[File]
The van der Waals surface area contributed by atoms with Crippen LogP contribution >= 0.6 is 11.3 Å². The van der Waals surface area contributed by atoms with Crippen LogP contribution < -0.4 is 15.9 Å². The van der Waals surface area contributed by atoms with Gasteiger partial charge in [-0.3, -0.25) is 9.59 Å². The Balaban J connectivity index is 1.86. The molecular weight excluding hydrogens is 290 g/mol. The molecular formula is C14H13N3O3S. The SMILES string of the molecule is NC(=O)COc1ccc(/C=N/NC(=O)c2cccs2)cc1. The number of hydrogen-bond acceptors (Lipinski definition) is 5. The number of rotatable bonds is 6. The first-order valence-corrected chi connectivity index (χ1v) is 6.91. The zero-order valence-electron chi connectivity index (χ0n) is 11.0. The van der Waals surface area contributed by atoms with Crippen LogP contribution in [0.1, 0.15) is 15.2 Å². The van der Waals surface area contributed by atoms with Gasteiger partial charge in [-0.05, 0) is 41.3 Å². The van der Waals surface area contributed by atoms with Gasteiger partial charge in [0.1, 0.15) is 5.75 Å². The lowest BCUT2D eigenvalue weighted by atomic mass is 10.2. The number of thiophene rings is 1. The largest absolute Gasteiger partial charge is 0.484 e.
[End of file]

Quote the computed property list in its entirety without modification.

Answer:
The van der Waals surface area contributed by atoms with Crippen LogP contribution >= 0.6 is 11.3 Å². The van der Waals surface area contributed by atoms with Crippen LogP contribution < -0.4 is 15.9 Å². The van der Waals surface area contributed by atoms with Gasteiger partial charge in [-0.3, -0.25) is 9.59 Å². The Balaban J connectivity index is 1.86. The molecular weight excluding hydrogens is 290 g/mol. The molecular formula is C14H13N3O3S. The SMILES string of the molecule is NC(=O)COc1ccc(/C=N/NC(=O)c2cccs2)cc1. The number of hydrogen-bond acceptors (Lipinski definition) is 5. The number of rotatable bonds is 6. The first-order valence-corrected chi connectivity index (χ1v) is 6.91. The zero-order valence-electron chi connectivity index (χ0n) is 11.0. The van der Waals surface area contributed by atoms with Crippen LogP contribution in [0.1, 0.15) is 15.2 Å². The van der Waals surface area contributed by atoms with Gasteiger partial charge in [-0.05, 0) is 41.3 Å². The van der Waals surface area contributed by atoms with Gasteiger partial charge in [0.1, 0.15) is 5.75 Å². The lowest BCUT2D eigenvalue weighted by atomic mass is 10.2. The number of thiophene rings is 1. The largest absolute Gasteiger partial charge is 0.484 e.